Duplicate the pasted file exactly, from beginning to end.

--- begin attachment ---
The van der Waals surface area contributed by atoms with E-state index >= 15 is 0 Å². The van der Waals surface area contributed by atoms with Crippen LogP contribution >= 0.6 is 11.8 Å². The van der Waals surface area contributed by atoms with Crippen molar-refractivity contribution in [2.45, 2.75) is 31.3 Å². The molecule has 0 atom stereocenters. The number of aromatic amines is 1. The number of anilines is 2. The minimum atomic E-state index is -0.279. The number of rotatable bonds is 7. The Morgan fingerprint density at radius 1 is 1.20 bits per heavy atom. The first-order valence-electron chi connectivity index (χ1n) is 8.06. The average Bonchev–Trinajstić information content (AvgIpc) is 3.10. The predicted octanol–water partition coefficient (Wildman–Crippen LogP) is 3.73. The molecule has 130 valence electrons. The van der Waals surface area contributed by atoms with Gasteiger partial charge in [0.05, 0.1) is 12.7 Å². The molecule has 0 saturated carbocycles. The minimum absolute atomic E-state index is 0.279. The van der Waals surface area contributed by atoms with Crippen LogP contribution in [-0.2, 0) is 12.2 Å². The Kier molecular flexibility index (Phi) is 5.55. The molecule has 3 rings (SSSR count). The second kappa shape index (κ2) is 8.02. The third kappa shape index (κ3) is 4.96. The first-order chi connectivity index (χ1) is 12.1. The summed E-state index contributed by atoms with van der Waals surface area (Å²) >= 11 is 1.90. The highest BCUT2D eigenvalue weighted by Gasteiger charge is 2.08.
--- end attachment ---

The van der Waals surface area contributed by atoms with E-state index >= 15 is 0 Å². The van der Waals surface area contributed by atoms with Crippen LogP contribution >= 0.6 is 11.8 Å². The van der Waals surface area contributed by atoms with Crippen molar-refractivity contribution in [2.45, 2.75) is 31.3 Å². The molecule has 0 atom stereocenters. The number of aromatic amines is 1. The number of anilines is 2. The minimum atomic E-state index is -0.279. The number of rotatable bonds is 7. The Morgan fingerprint density at radius 1 is 1.20 bits per heavy atom. The first-order valence-electron chi connectivity index (χ1n) is 8.06. The average Bonchev–Trinajstić information content (AvgIpc) is 3.10. The predicted octanol–water partition coefficient (Wildman–Crippen LogP) is 3.73. The molecule has 130 valence electrons. The van der Waals surface area contributed by atoms with Gasteiger partial charge in [0.05, 0.1) is 12.7 Å². The molecule has 0 saturated carbocycles. The minimum absolute atomic E-state index is 0.279. The van der Waals surface area contributed by atoms with Crippen LogP contribution in [-0.2, 0) is 12.2 Å². The Kier molecular flexibility index (Phi) is 5.55. The molecule has 3 rings (SSSR count). The second kappa shape index (κ2) is 8.02. The third kappa shape index (κ3) is 4.96. The first-order chi connectivity index (χ1) is 12.1. The summed E-state index contributed by atoms with van der Waals surface area (Å²) >= 11 is 1.90. The highest BCUT2D eigenvalue weighted by Gasteiger charge is 2.08.